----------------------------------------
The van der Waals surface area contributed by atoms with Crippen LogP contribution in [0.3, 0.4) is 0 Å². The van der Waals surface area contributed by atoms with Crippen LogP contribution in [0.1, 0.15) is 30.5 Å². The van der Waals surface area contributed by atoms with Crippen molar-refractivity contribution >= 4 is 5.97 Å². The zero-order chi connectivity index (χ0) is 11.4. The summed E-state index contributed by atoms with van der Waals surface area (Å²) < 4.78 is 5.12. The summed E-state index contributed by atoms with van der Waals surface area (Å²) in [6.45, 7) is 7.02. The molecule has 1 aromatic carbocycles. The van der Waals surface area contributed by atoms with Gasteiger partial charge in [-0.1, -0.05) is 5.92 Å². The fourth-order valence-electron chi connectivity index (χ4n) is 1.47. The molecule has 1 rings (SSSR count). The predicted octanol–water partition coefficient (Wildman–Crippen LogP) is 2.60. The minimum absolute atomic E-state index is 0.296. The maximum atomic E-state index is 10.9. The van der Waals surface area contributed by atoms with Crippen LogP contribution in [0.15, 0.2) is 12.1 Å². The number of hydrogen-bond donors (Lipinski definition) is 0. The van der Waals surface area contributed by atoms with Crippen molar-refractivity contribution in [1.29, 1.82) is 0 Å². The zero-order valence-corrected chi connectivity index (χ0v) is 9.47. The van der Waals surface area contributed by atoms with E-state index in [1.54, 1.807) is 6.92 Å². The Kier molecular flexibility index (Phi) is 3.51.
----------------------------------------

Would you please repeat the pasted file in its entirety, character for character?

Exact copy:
The van der Waals surface area contributed by atoms with Crippen LogP contribution in [0.3, 0.4) is 0 Å². The van der Waals surface area contributed by atoms with Crippen LogP contribution in [0.1, 0.15) is 30.5 Å². The van der Waals surface area contributed by atoms with Crippen molar-refractivity contribution >= 4 is 5.97 Å². The zero-order chi connectivity index (χ0) is 11.4. The summed E-state index contributed by atoms with van der Waals surface area (Å²) < 4.78 is 5.12. The summed E-state index contributed by atoms with van der Waals surface area (Å²) in [6.45, 7) is 7.02. The molecule has 1 aromatic carbocycles. The van der Waals surface area contributed by atoms with Gasteiger partial charge in [-0.1, -0.05) is 5.92 Å². The fourth-order valence-electron chi connectivity index (χ4n) is 1.47. The molecule has 1 rings (SSSR count). The predicted octanol–water partition coefficient (Wildman–Crippen LogP) is 2.60. The minimum absolute atomic E-state index is 0.296. The maximum atomic E-state index is 10.9. The van der Waals surface area contributed by atoms with Crippen LogP contribution in [0.15, 0.2) is 12.1 Å². The number of hydrogen-bond donors (Lipinski definition) is 0. The van der Waals surface area contributed by atoms with Crippen molar-refractivity contribution in [1.29, 1.82) is 0 Å². The zero-order valence-corrected chi connectivity index (χ0v) is 9.47. The van der Waals surface area contributed by atoms with E-state index in [1.54, 1.807) is 6.92 Å². The Kier molecular flexibility index (Phi) is 3.51.